Champions of the Flyway!

Wednesday, June 30, 2021

The Return of Rossi

Yep, as those of you with latest bird news subscriptions and social media feeds will be more than aware, she/he's back. After news broke well after dark, yesterday morning (after a bit of early work to take care of) I headed across the bay to Bempton, where (presumably) the same Black-browed Albatross - the one I saw in the same spot exactly four years ago, and then again, almost exactly a year ago, off Filey Brigg - had magically reappeared.
There are, understandably, a million photos out there of this very wonderful bird (many much better than mine), but save to say the views, and experience, were very special. If she/he sticks around, I may be tempted back for more later in the week; if not, well thanks the memories, big bird.

Sunday, June 27, 2021

Nocturnal Sounds of Filey Dams, Spring '21 (part one)

As of this spring, I've started running a sound recorder overnight at the Filey Dams YWT reserve (thanks Kate and team!), just to see what sounds and vocalisations I can pick up after the sun has set and calmness descends over this wonderful wetland on the edge of Filey town. I've set the recorder on just a handful of nights - in May and June - so far, but I'm planning on stepping up my efforts from July onwards.


The excited 'swee-wee-wee' flight calls of three Common Sandpipers (with Gadwall and Herring Gulls in the background) - a regular long-distance migrant in spring and autumn  

It's already been fascinating, in various ways. For example, after the dusk chorus dies down, it's surpisingly tranquil - there's much less 'chit-chat' than I expected from the louder avian residents, and much less sound pollution from human-made sources, which makes picking out interesting calls a lot easier. It's also been encouraging from a migration perspective - while water levels and conditions were far from productive for migratory waders, they're still dropped in overnight in small numbers, and better still, have announced their presence with calls in the darkness. All of which bodes well for the 'autumn', which - from a wader perspective - starts soon....


 The eery screech of a local Barn Owl on a hunting circuit


 The excited bark of a Grey Heron, a non-breeding regular at the Dams


The subtle utterings of a Wood Sandpiper - a scarce migrant wader locally, and good to pick up on the recorder at night!


The pinging of sleepless Jackdaws roosting in the woodland, with the high-pitched squeak of a freshly-emerged Tawny Owl chick nearby


The distinctive peu of a Little Ringed Plover. These long-distance migrants stop off at the Dams on their way back from Africa every spring


One of the more vocal species at night at the Dams, two pairs of Oystercatchers have attempted to breed in the area this spring.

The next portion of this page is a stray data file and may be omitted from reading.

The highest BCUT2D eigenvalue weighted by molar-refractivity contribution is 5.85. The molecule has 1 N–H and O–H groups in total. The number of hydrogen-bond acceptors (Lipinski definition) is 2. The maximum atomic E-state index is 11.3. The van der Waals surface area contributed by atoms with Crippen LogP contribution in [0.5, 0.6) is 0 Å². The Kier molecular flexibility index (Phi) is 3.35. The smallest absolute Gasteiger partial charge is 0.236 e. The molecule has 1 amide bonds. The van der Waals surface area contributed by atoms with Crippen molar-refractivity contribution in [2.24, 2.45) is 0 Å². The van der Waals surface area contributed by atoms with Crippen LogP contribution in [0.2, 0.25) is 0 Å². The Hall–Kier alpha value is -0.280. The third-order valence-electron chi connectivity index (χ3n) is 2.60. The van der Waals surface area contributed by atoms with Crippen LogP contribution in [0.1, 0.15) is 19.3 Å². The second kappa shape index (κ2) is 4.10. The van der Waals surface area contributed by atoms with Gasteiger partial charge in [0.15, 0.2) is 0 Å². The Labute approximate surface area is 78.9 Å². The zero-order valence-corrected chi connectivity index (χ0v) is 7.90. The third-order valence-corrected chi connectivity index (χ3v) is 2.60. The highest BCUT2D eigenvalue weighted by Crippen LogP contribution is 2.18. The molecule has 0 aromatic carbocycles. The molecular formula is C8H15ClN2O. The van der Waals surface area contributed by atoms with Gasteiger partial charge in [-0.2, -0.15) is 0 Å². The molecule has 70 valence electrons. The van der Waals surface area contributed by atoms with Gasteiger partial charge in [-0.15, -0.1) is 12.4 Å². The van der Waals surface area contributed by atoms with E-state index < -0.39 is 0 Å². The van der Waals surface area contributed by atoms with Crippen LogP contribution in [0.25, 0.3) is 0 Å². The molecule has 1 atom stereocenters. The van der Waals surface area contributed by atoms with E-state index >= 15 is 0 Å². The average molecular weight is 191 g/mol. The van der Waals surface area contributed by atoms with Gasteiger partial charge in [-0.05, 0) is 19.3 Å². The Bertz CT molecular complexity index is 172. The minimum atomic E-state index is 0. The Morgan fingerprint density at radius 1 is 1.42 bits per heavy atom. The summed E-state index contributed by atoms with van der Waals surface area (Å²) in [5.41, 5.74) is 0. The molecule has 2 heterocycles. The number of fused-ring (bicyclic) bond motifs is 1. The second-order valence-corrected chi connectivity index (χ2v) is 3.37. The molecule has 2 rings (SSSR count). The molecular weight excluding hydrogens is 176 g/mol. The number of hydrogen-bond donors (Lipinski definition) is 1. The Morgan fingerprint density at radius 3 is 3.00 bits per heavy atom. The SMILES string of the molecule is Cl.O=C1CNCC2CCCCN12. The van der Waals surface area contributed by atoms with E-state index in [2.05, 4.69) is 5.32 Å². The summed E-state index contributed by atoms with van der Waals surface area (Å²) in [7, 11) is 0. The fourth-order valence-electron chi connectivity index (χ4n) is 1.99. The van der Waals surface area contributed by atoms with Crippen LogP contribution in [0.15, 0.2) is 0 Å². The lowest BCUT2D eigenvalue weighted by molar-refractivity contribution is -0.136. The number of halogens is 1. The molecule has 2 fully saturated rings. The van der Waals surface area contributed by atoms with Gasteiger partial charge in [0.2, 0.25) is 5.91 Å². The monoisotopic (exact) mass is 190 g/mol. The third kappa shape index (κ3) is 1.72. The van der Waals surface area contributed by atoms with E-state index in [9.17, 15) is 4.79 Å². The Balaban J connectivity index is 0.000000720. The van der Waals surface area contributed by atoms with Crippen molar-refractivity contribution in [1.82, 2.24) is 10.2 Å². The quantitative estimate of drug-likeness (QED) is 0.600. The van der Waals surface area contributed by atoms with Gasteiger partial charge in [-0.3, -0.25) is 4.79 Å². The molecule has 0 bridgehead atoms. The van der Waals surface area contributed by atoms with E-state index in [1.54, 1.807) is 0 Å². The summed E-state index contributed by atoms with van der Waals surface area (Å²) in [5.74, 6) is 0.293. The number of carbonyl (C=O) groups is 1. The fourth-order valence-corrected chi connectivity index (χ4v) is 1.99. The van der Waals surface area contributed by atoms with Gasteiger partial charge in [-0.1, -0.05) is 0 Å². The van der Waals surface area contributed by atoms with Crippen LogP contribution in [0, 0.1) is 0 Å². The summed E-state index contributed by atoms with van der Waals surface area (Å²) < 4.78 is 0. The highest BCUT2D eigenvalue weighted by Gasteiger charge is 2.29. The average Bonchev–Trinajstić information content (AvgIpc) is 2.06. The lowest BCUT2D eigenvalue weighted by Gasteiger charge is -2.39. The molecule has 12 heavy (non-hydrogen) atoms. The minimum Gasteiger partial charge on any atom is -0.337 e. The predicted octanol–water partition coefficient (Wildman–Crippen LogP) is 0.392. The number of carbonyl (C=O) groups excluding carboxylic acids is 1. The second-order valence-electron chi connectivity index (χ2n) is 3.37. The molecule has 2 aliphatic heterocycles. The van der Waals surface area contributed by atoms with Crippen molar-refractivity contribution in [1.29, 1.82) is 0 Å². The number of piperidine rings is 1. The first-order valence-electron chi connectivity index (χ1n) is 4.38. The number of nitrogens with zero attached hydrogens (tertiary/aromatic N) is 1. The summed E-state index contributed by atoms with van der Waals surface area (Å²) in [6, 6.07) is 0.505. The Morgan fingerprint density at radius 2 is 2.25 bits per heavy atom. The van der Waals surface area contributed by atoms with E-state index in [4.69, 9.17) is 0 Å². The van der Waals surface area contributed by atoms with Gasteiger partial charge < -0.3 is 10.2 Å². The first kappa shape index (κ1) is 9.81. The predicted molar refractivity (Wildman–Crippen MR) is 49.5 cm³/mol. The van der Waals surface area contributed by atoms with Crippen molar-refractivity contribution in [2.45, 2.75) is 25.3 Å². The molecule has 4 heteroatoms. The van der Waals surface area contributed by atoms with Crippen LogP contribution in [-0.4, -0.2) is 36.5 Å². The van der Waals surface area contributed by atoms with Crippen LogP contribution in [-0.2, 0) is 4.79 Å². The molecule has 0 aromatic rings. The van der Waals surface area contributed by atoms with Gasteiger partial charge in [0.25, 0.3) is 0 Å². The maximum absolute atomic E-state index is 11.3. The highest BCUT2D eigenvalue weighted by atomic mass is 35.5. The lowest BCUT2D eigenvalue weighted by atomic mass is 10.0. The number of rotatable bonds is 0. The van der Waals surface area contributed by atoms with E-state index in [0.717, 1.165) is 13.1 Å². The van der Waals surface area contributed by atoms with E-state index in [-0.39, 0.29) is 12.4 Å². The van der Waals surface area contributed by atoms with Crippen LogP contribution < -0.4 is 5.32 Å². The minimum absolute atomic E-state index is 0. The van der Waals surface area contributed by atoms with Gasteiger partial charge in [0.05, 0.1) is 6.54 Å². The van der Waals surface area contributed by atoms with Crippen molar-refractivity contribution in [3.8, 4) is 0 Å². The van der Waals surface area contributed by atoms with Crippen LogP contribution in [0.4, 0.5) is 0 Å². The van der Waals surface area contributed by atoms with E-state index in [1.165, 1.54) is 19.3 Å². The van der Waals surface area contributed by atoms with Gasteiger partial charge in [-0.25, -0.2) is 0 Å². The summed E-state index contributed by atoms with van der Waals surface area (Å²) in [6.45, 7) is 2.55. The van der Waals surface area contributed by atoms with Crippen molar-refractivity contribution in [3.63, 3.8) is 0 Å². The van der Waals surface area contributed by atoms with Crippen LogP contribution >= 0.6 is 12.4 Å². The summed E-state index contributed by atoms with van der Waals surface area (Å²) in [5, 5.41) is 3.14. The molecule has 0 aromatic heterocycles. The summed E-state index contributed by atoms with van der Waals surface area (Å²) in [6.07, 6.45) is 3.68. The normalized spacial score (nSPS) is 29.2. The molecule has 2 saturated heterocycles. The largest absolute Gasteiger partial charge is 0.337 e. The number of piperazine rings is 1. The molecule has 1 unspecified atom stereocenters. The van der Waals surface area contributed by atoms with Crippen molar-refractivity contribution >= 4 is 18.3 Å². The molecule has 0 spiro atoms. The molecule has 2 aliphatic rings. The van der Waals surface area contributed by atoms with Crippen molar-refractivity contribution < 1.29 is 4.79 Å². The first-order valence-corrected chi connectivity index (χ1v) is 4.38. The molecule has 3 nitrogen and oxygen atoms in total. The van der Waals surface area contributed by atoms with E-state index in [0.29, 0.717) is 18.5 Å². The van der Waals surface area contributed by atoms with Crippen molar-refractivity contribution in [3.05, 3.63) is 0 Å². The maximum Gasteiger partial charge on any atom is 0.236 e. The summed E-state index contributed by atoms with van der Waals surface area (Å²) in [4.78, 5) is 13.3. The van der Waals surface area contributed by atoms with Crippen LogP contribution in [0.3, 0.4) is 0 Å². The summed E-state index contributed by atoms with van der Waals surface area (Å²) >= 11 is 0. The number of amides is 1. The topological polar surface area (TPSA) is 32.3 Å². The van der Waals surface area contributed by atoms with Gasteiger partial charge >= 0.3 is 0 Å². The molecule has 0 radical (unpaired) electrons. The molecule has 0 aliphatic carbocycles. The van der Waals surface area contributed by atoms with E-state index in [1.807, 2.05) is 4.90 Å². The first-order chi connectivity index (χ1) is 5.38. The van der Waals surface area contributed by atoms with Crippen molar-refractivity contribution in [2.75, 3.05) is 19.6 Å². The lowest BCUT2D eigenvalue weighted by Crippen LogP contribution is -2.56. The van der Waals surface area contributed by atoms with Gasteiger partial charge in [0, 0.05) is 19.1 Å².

(Part Two to follow soon) 

Thursday, June 24, 2021

Black-crowned Night-heron, Filey - 23rd June '21

Oh where are you now, my red-eyed son...               (Library pic from Chicago a decade ago)

Snakes and ladders, swings and roundabouts.... at the back-end of what's best described as a uniquely weird spring comes another sting in the tail, this one with an altogether sweeter flavour. As many of you will know I've been banging on about / extolling the joys of nocturnal migration recording (nocmig) for over a year now, and while still very much a beginner, progress has been swift and many lessons learned (see, well, plenty of entries over the last 15 months). But as detailed recently, but for a few choice highlights and a handful of decent nights it's been a consistently poor spring for nocmig, and as of a couple of weeks ago it was time to review the effort/reward ratio as the season slowed to a crawl.
This basically entailed mothballing the house recorder until autumn (because of the Herring Gull colony) and deploying a recently-purchased Audiomoth device (in place of a regular sound recorder) up on the North Cliff here in Filey. The latter decision is a pay-off of sorts, sacrificing some recording/audio quality and reach for the luxury of being able to preprogramme the audiomoth to record automatically at times of your choice, and the option of leaving it in situ for many days, even weeks, at a time. It's a good time of year to experiment, with very little happening in the night skies, but the chance of a random overshoot or curveball for those who persist; with this in mind, I retrieved the North Cliff audiomoth this afternoon and reviewed the last few nights. Not much, except for the odd Oystercatcher, Coot and Moorhen, a late arrival insomniac Sedge Warbler, a few returning Curlews, and this....


 (And an example to compare:) 


 ... at 0141hrs yesterday morning (23rd). Caution is naturally the default response to any potentially scarce nocmig records, but even on first listen, it sounded uncannily perfect for a Black-crowned Night-heron, with a second, much fainter call shortly after - at which point, you take a step back, go into research mode (thank you, Sound Approach and Xeno-Canto, we love you both very much), discuss it with the local nocmig team on Whatsapp, and if it's still worth pursuing, consult a range of expert sound-recordists and nocmiggers who are kind enough to advise.
The carrot and stick approach

In the case of the latter, we're fortunate to have the ear of some very generous and learned folk, and in situations like this I'm more than happy to bow to their greater knowledge (in fact, it's an essential prerequisite) - and so when Magnus, Stanislas, James, Yoav et al give it the rubber-stamp with bells and whistles (thanks all), the degree of confidence required is exceeded, and it's time to celebrate.